Sonnet CCXXI.

A poem by Francesco Petrarca

Cercato ho sempre solitaria vita.

THINKING ALWAYS OF LAURA, IT PAINS HIM TO REMEMBER WHERE SHE IS LEFT.


Still have I sought a life of solitude;
The streams, the fields, the forests know my mind;
That I might 'scape the sordid and the blind,
Who paths forsake trod by the wise and good:
Fain would I leave, were mine own will pursued,
These Tuscan haunts, and these soft skies behind,
Sorga's thick-wooded hills again to find;
And sing and weep in concert with its flood.
But Fortune, ever my sore enemy,
Compels my steps, where I with sorrow see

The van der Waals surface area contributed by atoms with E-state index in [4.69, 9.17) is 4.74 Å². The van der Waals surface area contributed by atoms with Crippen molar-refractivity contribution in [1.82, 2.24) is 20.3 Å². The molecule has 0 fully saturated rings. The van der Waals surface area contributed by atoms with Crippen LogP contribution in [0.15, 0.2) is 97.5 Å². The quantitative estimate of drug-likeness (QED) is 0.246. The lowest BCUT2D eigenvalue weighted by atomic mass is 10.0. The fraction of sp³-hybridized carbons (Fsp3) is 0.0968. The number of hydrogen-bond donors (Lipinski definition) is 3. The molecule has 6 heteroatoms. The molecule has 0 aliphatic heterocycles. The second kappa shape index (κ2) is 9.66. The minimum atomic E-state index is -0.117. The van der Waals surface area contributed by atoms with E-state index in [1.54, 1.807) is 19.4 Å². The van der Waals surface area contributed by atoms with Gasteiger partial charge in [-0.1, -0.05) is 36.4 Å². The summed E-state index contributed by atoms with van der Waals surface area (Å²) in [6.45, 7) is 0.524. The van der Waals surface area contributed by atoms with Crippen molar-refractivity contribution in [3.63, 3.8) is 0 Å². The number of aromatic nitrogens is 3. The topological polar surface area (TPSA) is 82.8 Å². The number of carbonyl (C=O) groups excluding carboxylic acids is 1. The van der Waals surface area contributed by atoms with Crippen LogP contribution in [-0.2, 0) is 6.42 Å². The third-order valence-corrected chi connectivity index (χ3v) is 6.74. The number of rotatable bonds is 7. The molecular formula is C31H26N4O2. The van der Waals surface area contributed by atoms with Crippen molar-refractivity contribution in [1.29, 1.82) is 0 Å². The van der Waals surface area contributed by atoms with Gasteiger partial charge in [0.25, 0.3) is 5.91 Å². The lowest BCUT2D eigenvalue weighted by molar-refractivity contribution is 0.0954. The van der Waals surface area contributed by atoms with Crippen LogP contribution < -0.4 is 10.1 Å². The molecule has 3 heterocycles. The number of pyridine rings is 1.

Cast my fair treasure in a worthless soil:
Yet less a foe she justly deigns to prove,
For once, to me, to Laura, and to love;
Favouring my song, my passion, with her smile.

NOTT.


Still have I sought a life of solitude--
This know the rivers, and each wood and plain--
That I might 'scape the blind and sordid train
Who from the path have flown of peace and good:
Could I my wish obtain, how vainly would
This cloudless climate woo me to remain;
Sorga's embowering woods I'd seek again,
And sing, weep, wander, by its friendly flood.
But, ah! my fortune, hostile still to me,
Compels me where I must, indignant, find
Amid the mire my fairest treasure thrown:
Yet to my hand, not all unworthy, she
Now proves herself, at least for once, more kind,
Since--but alone to Love and Laura be it known.

MACGREGOR.

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